Seven Things I Have Missed About Having a Guide Dog

I have been a guide dog user for six years now, and it’s become a way of life.  My guide dog is a mobility aid, and so affects the way I travel, but she also affects my schedule, personal interactions, thought processes, financial decisions, clothing choices, etc.  For the last while, a lot of those things have been absent from my life.  These are some of the things I’ve missed most since retiring my first guide.

1. That Glidey, Free Feeling of Working a Guide Dog

If you have never worked a guide dog, you may not understand what I mean here.  When you pick up the harness handle and tell your dog forward, your dog leans into the harness, you lean back, and you take off.  It’s a smooth, exhilarating sensation that I can only describe as a sort of flight.  Having worked with a guide that has not really pulled into the harness for years, I have not experienced this feeling properly in a good long while, and I cannot wait to experience it again.

2. Excessorizing My Guide Dog

Oleta’s drawer in my apartment is full of brightly colored flowers, bows, ribbons, bandanas, and collars that coordinated with my outfits.  My guide dog is, in a way, an extension of my body, and therefore, also fashion, and right now, I’m missing my canine fashion extender!

3. Interacting Regularly with a Dog

I love the nitty gritty mechanics of the guide dog team.  I am a dog person, and I love being near them.  Learning to communicate with my dog, improving obedience and work-related skills, and watching my dog put those skills into action are all things that give me joy, and that I miss having as part of my everyday life.

4. Interacting with the Public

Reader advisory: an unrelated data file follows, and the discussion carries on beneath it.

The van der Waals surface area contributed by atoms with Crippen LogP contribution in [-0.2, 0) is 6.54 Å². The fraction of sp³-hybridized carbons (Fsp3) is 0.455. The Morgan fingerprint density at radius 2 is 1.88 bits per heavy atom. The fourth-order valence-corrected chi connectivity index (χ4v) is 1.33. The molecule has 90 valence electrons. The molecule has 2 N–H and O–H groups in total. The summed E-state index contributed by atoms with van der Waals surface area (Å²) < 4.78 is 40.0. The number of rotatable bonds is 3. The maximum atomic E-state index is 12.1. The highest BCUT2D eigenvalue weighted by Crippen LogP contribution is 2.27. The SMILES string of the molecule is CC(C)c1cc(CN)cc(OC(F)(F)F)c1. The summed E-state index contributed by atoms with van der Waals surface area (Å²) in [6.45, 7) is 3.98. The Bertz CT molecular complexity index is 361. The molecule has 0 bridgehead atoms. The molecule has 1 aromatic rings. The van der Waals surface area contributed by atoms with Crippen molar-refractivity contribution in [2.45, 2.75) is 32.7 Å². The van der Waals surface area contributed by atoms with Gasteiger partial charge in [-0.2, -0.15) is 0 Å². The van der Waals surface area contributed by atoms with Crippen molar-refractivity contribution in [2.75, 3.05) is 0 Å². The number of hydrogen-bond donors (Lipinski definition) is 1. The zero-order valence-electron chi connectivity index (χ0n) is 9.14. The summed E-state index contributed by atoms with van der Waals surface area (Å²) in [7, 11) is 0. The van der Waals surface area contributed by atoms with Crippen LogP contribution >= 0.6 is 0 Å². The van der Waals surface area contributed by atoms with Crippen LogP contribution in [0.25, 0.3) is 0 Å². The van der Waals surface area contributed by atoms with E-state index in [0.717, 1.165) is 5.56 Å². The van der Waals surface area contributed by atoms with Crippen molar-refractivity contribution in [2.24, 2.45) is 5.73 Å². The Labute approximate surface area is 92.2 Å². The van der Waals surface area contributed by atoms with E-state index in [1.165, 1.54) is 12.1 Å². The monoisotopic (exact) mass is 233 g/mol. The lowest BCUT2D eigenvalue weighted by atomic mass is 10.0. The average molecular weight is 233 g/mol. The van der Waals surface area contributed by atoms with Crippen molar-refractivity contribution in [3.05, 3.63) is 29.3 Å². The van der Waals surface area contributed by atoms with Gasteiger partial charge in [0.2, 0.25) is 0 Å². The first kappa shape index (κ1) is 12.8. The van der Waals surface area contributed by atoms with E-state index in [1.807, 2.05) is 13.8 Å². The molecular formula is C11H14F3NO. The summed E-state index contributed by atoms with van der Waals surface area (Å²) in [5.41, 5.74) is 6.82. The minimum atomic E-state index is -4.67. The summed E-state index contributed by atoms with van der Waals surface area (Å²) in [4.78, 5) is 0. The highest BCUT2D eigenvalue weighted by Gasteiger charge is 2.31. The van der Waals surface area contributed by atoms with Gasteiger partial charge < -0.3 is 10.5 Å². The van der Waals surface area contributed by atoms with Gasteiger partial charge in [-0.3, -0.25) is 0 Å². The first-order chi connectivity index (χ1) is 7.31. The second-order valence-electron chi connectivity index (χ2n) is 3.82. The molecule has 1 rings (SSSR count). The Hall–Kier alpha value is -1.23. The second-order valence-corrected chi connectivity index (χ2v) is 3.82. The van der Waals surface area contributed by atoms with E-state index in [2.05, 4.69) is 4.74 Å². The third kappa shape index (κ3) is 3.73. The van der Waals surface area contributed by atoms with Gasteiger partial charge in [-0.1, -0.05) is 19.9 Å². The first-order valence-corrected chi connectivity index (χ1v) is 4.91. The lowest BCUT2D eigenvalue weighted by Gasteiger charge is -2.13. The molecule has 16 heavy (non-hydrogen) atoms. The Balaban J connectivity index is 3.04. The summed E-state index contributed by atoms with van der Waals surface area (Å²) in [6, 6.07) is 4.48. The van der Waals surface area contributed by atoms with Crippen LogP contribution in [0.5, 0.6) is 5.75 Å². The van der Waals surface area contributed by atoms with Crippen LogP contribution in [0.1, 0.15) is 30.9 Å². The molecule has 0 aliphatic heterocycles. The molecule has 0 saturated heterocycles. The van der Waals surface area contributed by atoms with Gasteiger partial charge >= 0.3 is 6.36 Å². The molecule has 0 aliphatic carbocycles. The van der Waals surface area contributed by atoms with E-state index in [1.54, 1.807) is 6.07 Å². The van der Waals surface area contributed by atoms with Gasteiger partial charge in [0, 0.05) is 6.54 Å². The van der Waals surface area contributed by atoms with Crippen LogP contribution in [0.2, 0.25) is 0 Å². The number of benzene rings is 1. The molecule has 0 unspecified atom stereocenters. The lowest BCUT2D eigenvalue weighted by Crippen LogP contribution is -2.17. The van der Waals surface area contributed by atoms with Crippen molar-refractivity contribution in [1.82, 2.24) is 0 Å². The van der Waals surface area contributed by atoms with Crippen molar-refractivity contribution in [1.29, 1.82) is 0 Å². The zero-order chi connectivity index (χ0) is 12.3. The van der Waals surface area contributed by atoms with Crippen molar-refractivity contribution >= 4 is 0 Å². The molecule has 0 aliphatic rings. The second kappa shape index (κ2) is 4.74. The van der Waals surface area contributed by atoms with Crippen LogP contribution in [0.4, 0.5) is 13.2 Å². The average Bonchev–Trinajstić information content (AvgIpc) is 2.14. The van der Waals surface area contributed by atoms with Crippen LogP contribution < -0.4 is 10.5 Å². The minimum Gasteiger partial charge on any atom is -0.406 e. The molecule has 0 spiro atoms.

When you take a dog everwhere with you, you get noticed.  Suddenly everyone wants to shower you with compliments, pester you with questions, and tell you long detailed stories about their childhood labrador Rex who was their best friend, could open doors, slept with them every night, saved their sister’s pet rabbit from a fire, etc etc.  Sometimes it can become overwhelming, but in general I enjoy those conversations.  I love sharing about my guide dog, the amazing work that she does, and the organization that bred, raised, and trained her.  More even than that, I love how the presence of a dog seems to normalize my interactions with others.  Instead of viewing me as “that blind girl”, they think of me as “that girl with the dog”, which honestly I prefer.

5. Going Out Early Every Morning

I can’t believe I’m saying this, but I actually kind of like being awoken at the crack of dawn to park and feed my starving canine.  I am an early riser anyway, but there’s no staying in bed with a hungry labrador in need of a potty break bouncing all over you.  I love having that motivation to roll out of bed, no matter how groggy, and go out to greet the new day, whether that be freezing wind and rain or sunshine and birdsong.

6. Always Having a Good Excuse to Talk to Myself

Sometimes verbalizing my thoughts helps me process things, okay?  With Oleta, people assume I am talking to her… which I may very well be.  Right now, with no dog, I just appear unstable.

7. Spacing Out On The Walk Home Because My Dog Knows Exactly Where Home Is

Guide dogs are not GPSs.  I  can’t just say, “Juno, take me to Walmart.” and then find myself magically at Walmart 20 minutes later.  Still, after directing my guide dog home over and over again, day after day, my guide dog starts to understand that when I say, “Let’s go home.”, I am about to tell her forward, left, to the curb, forward, right, etc.”  Basically, she becomes a bit of a GPS.  Of course I can’t totally space out.  I still need to keep track of where I am, and make safe traffic decisions, but I can, for example, work on memorizing music for my voice lesson the next morning the whole walk and still do it completely safely (I can do that with my cane too but I usually miss more turns).

What I’m trying to say is my dog knows where dinner is.  My cane, on the other hand, doesn’t care.

Today marks one day before Dog Day, and one day before I get to reclaim these and other elements of the guide dog lifestyle, and I can’t wait!

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